Humans/mammals: HF is caustic and can severely damage the respiratory tract with pulmonary oedemas. Symptoms of acute poisoning are burning of the eyes, the skin, the nasal mucous membranes and the mucous membranes in the throat. Long-term inhalation of HF can cause fluorosis (= osteosclerosis) even at small concentrations. Grazing cattle have been found to produce less milk, to grow less, to suffer paralysis and to have damaged teeth following poisoning. Fluorosis is also possible with cattle. Damage to health can occur as soon as the odour becomes perceptible. Fluorine is found as a trace element in bones and teeth. A lack of fluorine may damage human teeth (e.g. caries).

Plants: HF is the most phytotoxic gas. However, the compatibility of plants to HF varies significantly among the various species depending e.g. on the age of the leaves and the stage of development. HF influences the enzyme activity and causes necroses. Damage due to HF is similar to arid damage.

ENVIRONMENTAL BEHAVIOUR

Water:
HF dissolves completely in water with considerable amounts of heat being liberated. Corrosive and toxic mixtures may form over the surface of water. Extremely acidic with little dissociation in aqueous solutions.

Air:
HF develops smoky clouds in humic air. Corrosive mists are formed and remain at ground level because of the relative gas density.

Soil:
Depending on the type of soil, fluorine is found in the form of fluorides as a natural element in concentrations between 10 and 150 ppm. HF causes only little acidification of the soil as it is readily bonded through the effect of lime. Damage to plants as a result of uptake from the soil is only a minor problem.

Conversion, degradation, decomposition products, half-life:
Fluorides may be produced. Most metal fluorides are soluble in water; PbF2, CuF2 and certain alkaline-earth fluorides are hardly soluble in water or not at all.

ENVIRONMENTAL STANDARDS

Medium/ acceptor Sector Country/ organ.

Status

Value Cat. Remarks Source
Water: Emiss. D

L

5 mg/m3   mass flow > 50 g/h12) acc. TA Luft, 1986
  D

G

1 WGK   acc. HOMMEL, 1987
Air:   D

L

1 g/m3 IW1 11) acc. TA Luft, 1986
  D

L

3 g/m3 IW2 11) acc. TA Luft, 1986
  CDN

(L)

1.5 g/m3   24 h, Manitoba acc. UBA, 1981
  CDN

(L)

4.5 g/m3   24 h, Newfoundland acc. UBA, 1981
  CDN

(L)

26 g/m3   24 h, Ontario1) acc. UBA, 1981
  CDN

(L)

7 g/m3   24 h, Ontario2) acc. UBA, 1981
  CDN

(L)

3 g/m3   24 h, Saskatch. acc. UBA, 1981
  DDR

(L)

5 g/m3   24 h acc. DORNIER, 1984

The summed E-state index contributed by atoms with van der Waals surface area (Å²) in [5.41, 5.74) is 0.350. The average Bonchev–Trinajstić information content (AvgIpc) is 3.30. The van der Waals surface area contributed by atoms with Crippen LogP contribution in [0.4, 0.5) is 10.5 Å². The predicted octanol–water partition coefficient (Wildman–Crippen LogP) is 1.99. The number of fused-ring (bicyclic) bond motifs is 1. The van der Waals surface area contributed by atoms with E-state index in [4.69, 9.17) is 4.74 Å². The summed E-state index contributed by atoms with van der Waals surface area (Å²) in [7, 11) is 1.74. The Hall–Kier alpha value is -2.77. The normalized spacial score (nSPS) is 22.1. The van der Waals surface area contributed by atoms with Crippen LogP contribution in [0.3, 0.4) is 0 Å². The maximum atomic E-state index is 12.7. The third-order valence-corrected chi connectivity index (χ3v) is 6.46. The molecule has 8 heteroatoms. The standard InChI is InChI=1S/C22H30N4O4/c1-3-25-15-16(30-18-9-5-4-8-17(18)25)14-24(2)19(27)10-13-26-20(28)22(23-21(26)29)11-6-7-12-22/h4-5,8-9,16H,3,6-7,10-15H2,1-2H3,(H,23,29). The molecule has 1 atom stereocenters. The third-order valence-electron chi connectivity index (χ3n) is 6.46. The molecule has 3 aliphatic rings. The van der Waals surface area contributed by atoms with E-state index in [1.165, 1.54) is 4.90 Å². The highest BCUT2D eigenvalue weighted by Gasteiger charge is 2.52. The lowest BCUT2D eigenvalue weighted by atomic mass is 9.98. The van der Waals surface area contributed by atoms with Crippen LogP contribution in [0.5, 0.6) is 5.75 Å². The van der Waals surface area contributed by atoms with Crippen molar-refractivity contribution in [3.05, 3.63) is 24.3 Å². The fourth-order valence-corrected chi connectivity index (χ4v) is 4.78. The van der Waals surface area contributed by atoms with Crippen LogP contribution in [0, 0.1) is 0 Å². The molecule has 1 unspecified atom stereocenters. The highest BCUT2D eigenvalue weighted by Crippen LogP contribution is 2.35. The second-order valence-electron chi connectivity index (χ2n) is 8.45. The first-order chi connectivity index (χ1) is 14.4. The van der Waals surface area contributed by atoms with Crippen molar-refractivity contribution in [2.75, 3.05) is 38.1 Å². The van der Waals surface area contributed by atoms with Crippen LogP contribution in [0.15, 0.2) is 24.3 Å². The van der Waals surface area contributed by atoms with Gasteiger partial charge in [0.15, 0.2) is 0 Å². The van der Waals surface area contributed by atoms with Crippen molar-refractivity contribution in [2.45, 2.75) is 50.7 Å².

DDR

(L)

20 g/m3   30 min acc. DORNIER, 1984
  E

(L)

10 g/m3   24 h acc. DORNIER, 1984
  E

(L)

30 g/m3   30 min acc. DORNIER, 1984
  H

(L)

20 g/m3   24 h3) acc. DORNIER, 1984
  H

(L)

1.3 g/m3   24 h4) acc. DORNIER, 1984
  H

(L)

5 g/m3   30 min4) acc. DORNIER, 1984
  NL

(L)

10 g/m3   24 h acc. DORNIER, 1984
  RO

(L)

5 g/m3   24 h acc. DORNIER, 1984
  RO

(L)

20 g/m3   30 min acc. DORNIER, 1984
  SU

(L)

10 g/m3   24 h5) acc. DORNIER, 1984
  SU

(L)

30 g/m3   30 min5) acc. DORNIER, 1984
  YU

(L)

5 g/m3   24 h acc. DORNIER, 1984
  YU

(L)

20 g/m3   30 min acc. DORNIER, 1984
Workp D

L

2 mg/m3 MAK 8 h mean DFG, 1989
Workp D

L

3 ml/m3 MAK 8 h mean DFG, 1989
Workp USA

(L)

2.5 mg/m3 TLV-C Ceiling value ACGIH, 1986
Workp USA

(L)

2 ppm TLV-C Ceiling value ACGIH, 1986
Workp D

L

4 mg/g (aqu) BAT Urine11) DFG, 1988
  D

G

1 g/m3   1 d, plants6) VDI, 1987
  D

G

0.25 g/m3   1 mon, plants6) VDI, 1987
  D

G

0.15 g/m3   7 mon, plants6) VDI, 1987
  D

G

2 g/m3   1 d, plants7) VDI, 1987
  D

G

0.6 g/m3   1 mon, plants7) VDI, 1987
  D

G

0.4 g/m3   7 mon, plants7) VDI, 1987
  D

G

6 g/m3   1 d, plants8) VDI, 1987
  D

G

1.8 g/m3   1 mon, plants8) VDI, 1987
  D

G

1.2 g/m3   7 mon, plants8) VDI, 1987
  USA

G

2.7 g/m3   1 d, pesticide acc. ULLMANN, 1985
  USA

G

0.78 g/m3   1 mon, pesticide acc. ULLMANN, 1985
  USA

G

0.5 g/m3   Vegetat. period acc. ULLMANN, 1985
Foodstuffs:
Working animals Fodder D

L

30 mg/kg (88% DS)   9) acc. BAFEF, 1987
Fodder D

L

50 mg/kg   10) acc. BAFEF, 1987
Fodder D

L

100 mg/kg   Pigs acc. BAFEF, 1987
Fodder D

L

350 mg/kg   Poultry acc. BAFEF, 1987
Fodder D

L

150 mg/kg   Other animals acc. BAFEF, 1987

Notes:

1) For industrial and business conurbations
2) For residential and rural areas
3) For protected areas
4) For specially protected areas
5) For residential areas
6) Highly sensitive plants
7) Sensitive plants
8) Less sensitive plants
9) Lactating cattle, sheep, goats
10) Other cattle, sheep, goats
11) HF and ist inorganic gaseous compounds, stated as F
12) F and ist vapourous/gaseous compounds, stated as HF

Assessment/comments

When released into the atmosphere, hydrogen fluoride can prove to be a potent plant killer. Therefore, it should only be released in small quantities. Numerous limit values for differing exposure periods were established by the VDI in 1987.
The addition of fluoride to drinking water is the subject of debate. It has been proven beyond doubt that a lack of fluorine is harmful to the teeth, but the absorption of major quantities of fluorine is harmful to both humans and animals.
The information available to date does not permit conclusive assessment.